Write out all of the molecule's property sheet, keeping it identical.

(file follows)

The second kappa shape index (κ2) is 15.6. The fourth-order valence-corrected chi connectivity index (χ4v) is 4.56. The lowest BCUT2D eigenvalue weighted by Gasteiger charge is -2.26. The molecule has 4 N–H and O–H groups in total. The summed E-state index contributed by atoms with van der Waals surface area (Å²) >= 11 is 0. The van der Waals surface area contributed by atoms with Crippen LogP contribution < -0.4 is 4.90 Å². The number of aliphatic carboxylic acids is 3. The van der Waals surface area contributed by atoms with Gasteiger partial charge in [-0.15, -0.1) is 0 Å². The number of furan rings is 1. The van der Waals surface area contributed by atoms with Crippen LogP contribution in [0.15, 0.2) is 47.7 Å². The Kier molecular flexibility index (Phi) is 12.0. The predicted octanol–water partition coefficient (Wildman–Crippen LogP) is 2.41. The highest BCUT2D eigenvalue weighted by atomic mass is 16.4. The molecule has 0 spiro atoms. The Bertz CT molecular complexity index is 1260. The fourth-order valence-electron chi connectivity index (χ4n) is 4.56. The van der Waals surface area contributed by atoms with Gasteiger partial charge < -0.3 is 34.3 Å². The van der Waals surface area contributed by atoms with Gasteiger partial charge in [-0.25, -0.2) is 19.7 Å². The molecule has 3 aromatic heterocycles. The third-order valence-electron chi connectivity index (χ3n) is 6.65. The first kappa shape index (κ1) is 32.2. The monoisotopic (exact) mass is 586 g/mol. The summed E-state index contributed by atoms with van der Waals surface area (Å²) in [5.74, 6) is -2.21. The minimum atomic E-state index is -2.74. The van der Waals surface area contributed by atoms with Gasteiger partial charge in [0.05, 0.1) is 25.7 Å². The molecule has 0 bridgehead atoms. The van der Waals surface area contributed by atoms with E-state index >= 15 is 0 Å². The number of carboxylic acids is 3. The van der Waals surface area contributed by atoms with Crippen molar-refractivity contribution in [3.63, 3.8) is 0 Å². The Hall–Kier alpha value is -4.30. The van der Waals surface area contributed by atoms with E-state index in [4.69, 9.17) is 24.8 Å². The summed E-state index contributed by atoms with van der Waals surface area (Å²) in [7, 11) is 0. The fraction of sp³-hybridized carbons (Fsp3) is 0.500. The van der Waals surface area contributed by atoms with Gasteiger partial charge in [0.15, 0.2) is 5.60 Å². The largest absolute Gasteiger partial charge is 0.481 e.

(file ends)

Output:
The second kappa shape index (κ2) is 15.6. The fourth-order valence-corrected chi connectivity index (χ4v) is 4.56. The lowest BCUT2D eigenvalue weighted by Gasteiger charge is -2.26. The molecule has 4 N–H and O–H groups in total. The summed E-state index contributed by atoms with van der Waals surface area (Å²) >= 11 is 0. The van der Waals surface area contributed by atoms with Crippen LogP contribution < -0.4 is 4.90 Å². The number of aliphatic carboxylic acids is 3. The van der Waals surface area contributed by atoms with Gasteiger partial charge in [-0.15, -0.1) is 0 Å². The number of furan rings is 1. The van der Waals surface area contributed by atoms with Crippen LogP contribution in [0.15, 0.2) is 47.7 Å². The Kier molecular flexibility index (Phi) is 12.0. The predicted octanol–water partition coefficient (Wildman–Crippen LogP) is 2.41. The highest BCUT2D eigenvalue weighted by atomic mass is 16.4. The molecule has 0 spiro atoms. The Bertz CT molecular complexity index is 1260. The fourth-order valence-electron chi connectivity index (χ4n) is 4.56. The van der Waals surface area contributed by atoms with Gasteiger partial charge < -0.3 is 34.3 Å². The van der Waals surface area contributed by atoms with Gasteiger partial charge in [-0.25, -0.2) is 19.7 Å². The molecule has 3 aromatic heterocycles. The third-order valence-electron chi connectivity index (χ3n) is 6.65. The first kappa shape index (κ1) is 32.2. The monoisotopic (exact) mass is 586 g/mol. The summed E-state index contributed by atoms with van der Waals surface area (Å²) in [5.74, 6) is -2.21. The minimum atomic E-state index is -2.74. The van der Waals surface area contributed by atoms with Gasteiger partial charge in [0.05, 0.1) is 25.7 Å². The molecule has 0 bridgehead atoms. The van der Waals surface area contributed by atoms with E-state index >= 15 is 0 Å². The number of carboxylic acids is 3. The van der Waals surface area contributed by atoms with Crippen molar-refractivity contribution in [3.63, 3.8) is 0 Å². The Hall–Kier alpha value is -4.30. The van der Waals surface area contributed by atoms with E-state index in [4.69, 9.17) is 24.8 Å². The summed E-state index contributed by atoms with van der Waals surface area (Å²) in [7, 11) is 0. The fraction of sp³-hybridized carbons (Fsp3) is 0.500. The van der Waals surface area contributed by atoms with Gasteiger partial charge in [0.15, 0.2) is 5.60 Å². The largest absolute Gasteiger partial charge is 0.481 e.